As of September 25th, only 67 companies have issued guidance for the third quarter, which is well below the five-year average of 104. And if that number of 67 holds, it will be the second lowest number of companies issuing guidance behind the record set last quarter.
Asset Class & Style Performance
The first quarter of 2020 was difficult for almost all investors, the second quarter was almost the complete opposite, and the third quarter was good for most investors as all the major asset classes and styles turned in very respectable – and most importantly green – numbers across the board.
For the quarter, Growth continued their dominance over Value names and Emerging Markets turned in another very positive quarter. Interestingly, the gap between Growth and Value is shrinking, as Value outpaced Growth for the last month of the quarter. Global REITs continued to struggle and while the quarter was positive, the YTD is still very red.
The overall trend for sector performance since the end of the first quarter has been mixed, as performance leaders and laggards have rotated all year. For example, at the end of the first quarter, every single one of the 11 S&P 500 sectors turned in negative numbers whereas the end of the second quarter saw all 11 sectors turn in positive numbers.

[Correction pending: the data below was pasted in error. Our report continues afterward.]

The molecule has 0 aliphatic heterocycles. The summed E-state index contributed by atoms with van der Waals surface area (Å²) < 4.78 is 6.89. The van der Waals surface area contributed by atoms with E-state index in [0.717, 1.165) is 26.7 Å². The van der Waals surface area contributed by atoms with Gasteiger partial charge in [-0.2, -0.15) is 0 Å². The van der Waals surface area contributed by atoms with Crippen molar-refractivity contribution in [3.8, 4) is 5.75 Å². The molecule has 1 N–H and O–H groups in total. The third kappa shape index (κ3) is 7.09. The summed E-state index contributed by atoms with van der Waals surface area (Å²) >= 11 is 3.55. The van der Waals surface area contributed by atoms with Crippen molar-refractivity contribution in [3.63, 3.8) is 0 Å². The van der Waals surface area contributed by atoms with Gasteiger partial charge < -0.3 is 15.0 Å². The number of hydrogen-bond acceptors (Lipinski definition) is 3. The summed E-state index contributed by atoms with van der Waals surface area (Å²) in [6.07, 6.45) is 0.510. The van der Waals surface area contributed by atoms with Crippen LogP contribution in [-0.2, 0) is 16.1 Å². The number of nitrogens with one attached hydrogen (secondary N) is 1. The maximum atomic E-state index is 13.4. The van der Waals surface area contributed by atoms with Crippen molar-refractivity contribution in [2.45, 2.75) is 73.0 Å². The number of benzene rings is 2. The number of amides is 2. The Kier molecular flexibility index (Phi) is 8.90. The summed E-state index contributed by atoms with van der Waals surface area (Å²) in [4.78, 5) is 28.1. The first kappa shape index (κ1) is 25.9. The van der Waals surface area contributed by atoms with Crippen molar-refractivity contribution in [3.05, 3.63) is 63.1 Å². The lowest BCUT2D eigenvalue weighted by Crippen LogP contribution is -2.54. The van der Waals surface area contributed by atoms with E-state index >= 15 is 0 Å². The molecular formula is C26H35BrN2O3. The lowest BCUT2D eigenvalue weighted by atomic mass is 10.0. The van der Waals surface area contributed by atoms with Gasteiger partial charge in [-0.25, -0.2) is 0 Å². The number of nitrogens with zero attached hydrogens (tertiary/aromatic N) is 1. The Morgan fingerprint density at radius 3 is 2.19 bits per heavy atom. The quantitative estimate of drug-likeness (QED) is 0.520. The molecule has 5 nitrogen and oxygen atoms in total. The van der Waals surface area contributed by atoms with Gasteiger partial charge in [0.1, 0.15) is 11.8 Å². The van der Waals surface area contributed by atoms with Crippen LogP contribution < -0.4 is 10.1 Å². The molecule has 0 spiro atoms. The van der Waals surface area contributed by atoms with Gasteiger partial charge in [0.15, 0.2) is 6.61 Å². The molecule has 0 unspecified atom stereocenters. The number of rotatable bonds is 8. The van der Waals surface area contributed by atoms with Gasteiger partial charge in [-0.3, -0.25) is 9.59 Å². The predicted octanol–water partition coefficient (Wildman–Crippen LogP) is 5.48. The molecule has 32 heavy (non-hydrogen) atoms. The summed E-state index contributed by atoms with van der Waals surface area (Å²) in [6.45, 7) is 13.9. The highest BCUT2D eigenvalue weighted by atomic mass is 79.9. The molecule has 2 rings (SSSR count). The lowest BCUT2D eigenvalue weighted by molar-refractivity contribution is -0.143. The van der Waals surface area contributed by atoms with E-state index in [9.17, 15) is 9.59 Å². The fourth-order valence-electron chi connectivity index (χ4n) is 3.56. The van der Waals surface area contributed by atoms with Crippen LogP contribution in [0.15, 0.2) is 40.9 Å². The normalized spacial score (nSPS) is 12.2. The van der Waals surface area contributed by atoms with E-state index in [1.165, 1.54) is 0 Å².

Reviewing the sector returns for the third quarter and YTD through September 30, 2020, we saw that:
• 10 of the 11 S&P 500 sectors were painted green for the third quarter of 2020
• The Energy sector was the worst performer for the third quarter as it lost almost 20%
• The differences between the best performing and worst performing sectors in Q3 were once again dramatic, with 10 sectors outpacing the Energy sector dramatically
• On a YTD basis, the differences between the best and worst performing sectors is just as dramatic, with the Information Technology sector up over 27% YTD and the Energy sector down a whopping 50%+
• Speaking of Energy, this sector has been on a wild ride in 2020 as it gained more than 30% in the second quarter, lost almost 20% in the third quarter and is still down over 50% YTD
Here are the sector returns for shorter time periods: